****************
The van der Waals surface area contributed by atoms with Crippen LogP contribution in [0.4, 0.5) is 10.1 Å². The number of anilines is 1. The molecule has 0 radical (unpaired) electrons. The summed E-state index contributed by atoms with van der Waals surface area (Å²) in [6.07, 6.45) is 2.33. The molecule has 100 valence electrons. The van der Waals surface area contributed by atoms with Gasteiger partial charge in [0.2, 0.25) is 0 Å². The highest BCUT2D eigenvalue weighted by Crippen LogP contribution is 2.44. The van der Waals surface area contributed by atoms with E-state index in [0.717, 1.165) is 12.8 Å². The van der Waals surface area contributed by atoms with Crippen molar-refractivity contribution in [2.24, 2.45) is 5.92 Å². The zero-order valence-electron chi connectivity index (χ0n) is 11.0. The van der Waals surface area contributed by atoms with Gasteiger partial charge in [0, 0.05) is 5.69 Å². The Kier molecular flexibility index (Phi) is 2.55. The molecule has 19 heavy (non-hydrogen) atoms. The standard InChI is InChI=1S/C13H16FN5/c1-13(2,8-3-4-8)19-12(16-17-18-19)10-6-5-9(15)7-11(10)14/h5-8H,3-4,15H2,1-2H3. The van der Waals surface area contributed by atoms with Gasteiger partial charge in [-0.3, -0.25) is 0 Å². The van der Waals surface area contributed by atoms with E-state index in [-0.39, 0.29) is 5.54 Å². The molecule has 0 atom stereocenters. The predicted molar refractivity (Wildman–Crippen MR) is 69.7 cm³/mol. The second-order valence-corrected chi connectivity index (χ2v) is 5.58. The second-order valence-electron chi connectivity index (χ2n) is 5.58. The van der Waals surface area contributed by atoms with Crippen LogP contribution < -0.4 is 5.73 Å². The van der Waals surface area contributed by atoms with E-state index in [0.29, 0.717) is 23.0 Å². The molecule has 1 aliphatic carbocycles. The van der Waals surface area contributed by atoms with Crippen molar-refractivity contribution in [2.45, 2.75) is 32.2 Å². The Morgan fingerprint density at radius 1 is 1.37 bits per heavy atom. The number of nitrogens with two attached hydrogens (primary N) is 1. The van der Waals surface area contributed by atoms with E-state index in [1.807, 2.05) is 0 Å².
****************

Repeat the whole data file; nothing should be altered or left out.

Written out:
The van der Waals surface area contributed by atoms with Crippen LogP contribution in [0.4, 0.5) is 10.1 Å². The number of anilines is 1. The molecule has 0 radical (unpaired) electrons. The summed E-state index contributed by atoms with van der Waals surface area (Å²) in [6.07, 6.45) is 2.33. The molecule has 100 valence electrons. The van der Waals surface area contributed by atoms with Gasteiger partial charge in [0.2, 0.25) is 0 Å². The highest BCUT2D eigenvalue weighted by Crippen LogP contribution is 2.44. The van der Waals surface area contributed by atoms with E-state index in [0.717, 1.165) is 12.8 Å². The van der Waals surface area contributed by atoms with Crippen molar-refractivity contribution in [2.24, 2.45) is 5.92 Å². The zero-order valence-electron chi connectivity index (χ0n) is 11.0. The van der Waals surface area contributed by atoms with Gasteiger partial charge in [0, 0.05) is 5.69 Å². The Kier molecular flexibility index (Phi) is 2.55. The molecule has 19 heavy (non-hydrogen) atoms. The standard InChI is InChI=1S/C13H16FN5/c1-13(2,8-3-4-8)19-12(16-17-18-19)10-6-5-9(15)7-11(10)14/h5-8H,3-4,15H2,1-2H3. The van der Waals surface area contributed by atoms with Gasteiger partial charge in [-0.3, -0.25) is 0 Å². The van der Waals surface area contributed by atoms with E-state index in [-0.39, 0.29) is 5.54 Å². The molecule has 0 atom stereocenters. The predicted molar refractivity (Wildman–Crippen MR) is 69.7 cm³/mol. The second-order valence-corrected chi connectivity index (χ2v) is 5.58. The second-order valence-electron chi connectivity index (χ2n) is 5.58. The van der Waals surface area contributed by atoms with Crippen LogP contribution < -0.4 is 5.73 Å². The van der Waals surface area contributed by atoms with E-state index in [0.29, 0.717) is 23.0 Å². The molecule has 1 aliphatic carbocycles. The van der Waals surface area contributed by atoms with Crippen molar-refractivity contribution in [2.45, 2.75) is 32.2 Å². The Morgan fingerprint density at radius 1 is 1.37 bits per heavy atom. The number of nitrogens with two attached hydrogens (primary N) is 1. The van der Waals surface area contributed by atoms with E-state index in [1.807, 2.05) is 0 Å².